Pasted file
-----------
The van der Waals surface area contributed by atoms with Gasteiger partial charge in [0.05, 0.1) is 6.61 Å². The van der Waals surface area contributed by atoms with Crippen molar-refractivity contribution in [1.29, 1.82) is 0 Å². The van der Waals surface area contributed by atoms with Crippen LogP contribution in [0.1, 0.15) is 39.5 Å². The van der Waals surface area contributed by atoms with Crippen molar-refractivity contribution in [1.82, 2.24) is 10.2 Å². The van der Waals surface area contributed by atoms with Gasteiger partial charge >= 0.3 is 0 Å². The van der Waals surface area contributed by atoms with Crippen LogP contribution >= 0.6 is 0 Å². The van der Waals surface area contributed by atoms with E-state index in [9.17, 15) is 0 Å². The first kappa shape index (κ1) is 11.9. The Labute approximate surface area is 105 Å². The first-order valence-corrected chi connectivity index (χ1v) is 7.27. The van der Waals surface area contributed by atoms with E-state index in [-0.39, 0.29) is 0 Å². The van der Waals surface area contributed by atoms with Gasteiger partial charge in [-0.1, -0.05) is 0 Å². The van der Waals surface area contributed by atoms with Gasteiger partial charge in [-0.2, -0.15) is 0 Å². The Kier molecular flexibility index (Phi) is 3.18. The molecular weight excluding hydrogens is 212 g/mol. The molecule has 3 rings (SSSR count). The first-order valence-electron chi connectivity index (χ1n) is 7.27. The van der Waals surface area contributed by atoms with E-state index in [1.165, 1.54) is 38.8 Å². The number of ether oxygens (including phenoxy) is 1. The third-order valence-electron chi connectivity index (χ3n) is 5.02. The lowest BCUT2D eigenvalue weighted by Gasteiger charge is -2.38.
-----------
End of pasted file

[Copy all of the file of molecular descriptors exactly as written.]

The van der Waals surface area contributed by atoms with Gasteiger partial charge in [0.05, 0.1) is 6.61 Å². The van der Waals surface area contributed by atoms with Crippen molar-refractivity contribution in [1.29, 1.82) is 0 Å². The van der Waals surface area contributed by atoms with Crippen LogP contribution in [0.1, 0.15) is 39.5 Å². The van der Waals surface area contributed by atoms with Crippen molar-refractivity contribution in [1.82, 2.24) is 10.2 Å². The van der Waals surface area contributed by atoms with Gasteiger partial charge >= 0.3 is 0 Å². The van der Waals surface area contributed by atoms with Crippen LogP contribution >= 0.6 is 0 Å². The van der Waals surface area contributed by atoms with E-state index in [9.17, 15) is 0 Å². The first kappa shape index (κ1) is 11.9. The Labute approximate surface area is 105 Å². The first-order valence-corrected chi connectivity index (χ1v) is 7.27. The van der Waals surface area contributed by atoms with E-state index in [-0.39, 0.29) is 0 Å². The van der Waals surface area contributed by atoms with Gasteiger partial charge in [-0.1, -0.05) is 0 Å². The van der Waals surface area contributed by atoms with Gasteiger partial charge in [-0.2, -0.15) is 0 Å². The Kier molecular flexibility index (Phi) is 3.18. The molecular weight excluding hydrogens is 212 g/mol. The molecule has 3 rings (SSSR count). The first-order valence-electron chi connectivity index (χ1n) is 7.27. The van der Waals surface area contributed by atoms with E-state index in [1.165, 1.54) is 38.8 Å². The number of ether oxygens (including phenoxy) is 1. The third-order valence-electron chi connectivity index (χ3n) is 5.02. The lowest BCUT2D eigenvalue weighted by Gasteiger charge is -2.38.